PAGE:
Deep red and bursting with tangy zest, sumac has been an essential element of Middle Eastern cooking for centuries. But more recently the citrusy spice has been getting the global attention it deserves.

Here at Milk Street, we use the spice in all kinds of recipes, whether it’s Sumac-Spiked Chicken (Musakhan) or Tomato Herb Salad with Sumac. Here’s everything you need to know about this deep, red spice, plus a list of some of our favorite ways to cook with it.

What It Is

Sumac is made from the berries of the sumac bush and usually is sold ground. (Though they are related, this is not the poison sumac you've been warned to stay away from in the wild.)

What It Tastes Like

Sumac has a sour, lemony flavor, lending the tart notes of citrus without any liquid. (It also adds a bright pop of color.)

How to Use It

We think of sumac as a dry acid. It’s an easy way to brighten and sharpen a dish without adding citrus juice or vinegar. It works well as a condiment and can be dusted over just about anything – hummus and baba ghanoush are traditional, but it makes a good popcorn topper, too.

A tangy popcorn topping

In a small bowl, stir 4 tablespoons melted salted butter, 2½ teaspoons sumac, ¼ teaspoon cayenne pepper and 1 teaspoon kosher salt. Drizzle over hot popcorn.

In cooking, sumac works well in dry rubs for chicken and fish. We like it on tomato salad as much as dusted on avocado toast with extra-virgin olive oil, salt and ground black pepper. We also like it infused into a simple syrup to sweeten lemonade, spritzes and cocktails, or mixed with salt to create a zest cocktail rim. (See more ways to cook with sumac below.)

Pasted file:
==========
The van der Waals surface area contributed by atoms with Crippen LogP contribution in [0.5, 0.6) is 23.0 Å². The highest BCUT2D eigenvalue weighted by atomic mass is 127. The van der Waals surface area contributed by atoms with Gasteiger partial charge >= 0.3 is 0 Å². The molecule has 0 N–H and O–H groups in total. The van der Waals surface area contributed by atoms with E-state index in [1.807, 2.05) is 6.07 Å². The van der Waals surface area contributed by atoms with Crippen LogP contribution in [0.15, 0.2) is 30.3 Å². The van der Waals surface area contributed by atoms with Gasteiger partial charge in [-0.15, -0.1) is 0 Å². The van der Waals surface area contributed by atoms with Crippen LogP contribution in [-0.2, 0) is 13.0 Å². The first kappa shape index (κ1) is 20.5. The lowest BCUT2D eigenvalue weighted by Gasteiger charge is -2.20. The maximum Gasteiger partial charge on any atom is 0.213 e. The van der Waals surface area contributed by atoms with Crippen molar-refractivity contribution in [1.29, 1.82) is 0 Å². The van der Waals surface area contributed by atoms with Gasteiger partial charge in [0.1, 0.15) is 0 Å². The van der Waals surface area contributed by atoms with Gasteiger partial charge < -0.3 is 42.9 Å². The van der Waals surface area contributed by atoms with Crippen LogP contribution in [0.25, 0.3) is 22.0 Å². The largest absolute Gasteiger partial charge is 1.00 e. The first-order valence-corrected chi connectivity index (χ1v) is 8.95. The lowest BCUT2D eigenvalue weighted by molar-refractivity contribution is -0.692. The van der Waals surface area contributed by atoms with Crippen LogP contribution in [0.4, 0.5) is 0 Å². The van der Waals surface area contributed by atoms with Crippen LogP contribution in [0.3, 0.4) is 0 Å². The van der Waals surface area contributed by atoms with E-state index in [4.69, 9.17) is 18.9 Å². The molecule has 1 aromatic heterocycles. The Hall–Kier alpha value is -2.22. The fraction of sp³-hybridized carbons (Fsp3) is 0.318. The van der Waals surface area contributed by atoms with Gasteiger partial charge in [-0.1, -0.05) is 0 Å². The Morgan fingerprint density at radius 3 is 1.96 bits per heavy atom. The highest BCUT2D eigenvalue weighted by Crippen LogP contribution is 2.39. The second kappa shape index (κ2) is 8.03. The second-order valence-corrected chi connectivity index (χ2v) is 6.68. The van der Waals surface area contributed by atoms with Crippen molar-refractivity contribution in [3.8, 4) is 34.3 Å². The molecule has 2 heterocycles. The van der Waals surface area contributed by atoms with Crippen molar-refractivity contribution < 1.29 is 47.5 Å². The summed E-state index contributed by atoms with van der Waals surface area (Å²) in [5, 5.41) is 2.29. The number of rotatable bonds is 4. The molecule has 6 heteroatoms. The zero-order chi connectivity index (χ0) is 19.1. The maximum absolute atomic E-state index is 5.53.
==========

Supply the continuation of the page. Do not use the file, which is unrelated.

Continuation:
Sumac Salt

To make sumac salt, combine 2 tablespoons ground sumac and 1 tablespoon kosher salt in a spice grinder and pulse until finely ground. Stir the mixture into ¼ cup salt and use to rim cocktail glasses. To make black pepper-sugar, combine 1 tablespoon black peppercorns and ¼ cup sugar in a spice grinder and grind until powdery.

Where to Buy It

You can find it online and in Middle Eastern markets. It also is beginning to show up in better-stocked spice aisles everywhere. We also sell our own sumac in our Milk Street Store.


The easiest substitute is lemon zest with a little salt and pepper, which will give you some of the bite that sumac imparts. You also could try tamarind, which has a similarly citrusy taste, or za'atar—sumac is one of the key ingredients in this Middle Eastern spice blend.

More specifically, try a blend of 2 teaspoons finely grated lemon zest, 1 teaspoon fresh lemon juice and 1 teaspoon minced dried cranberry.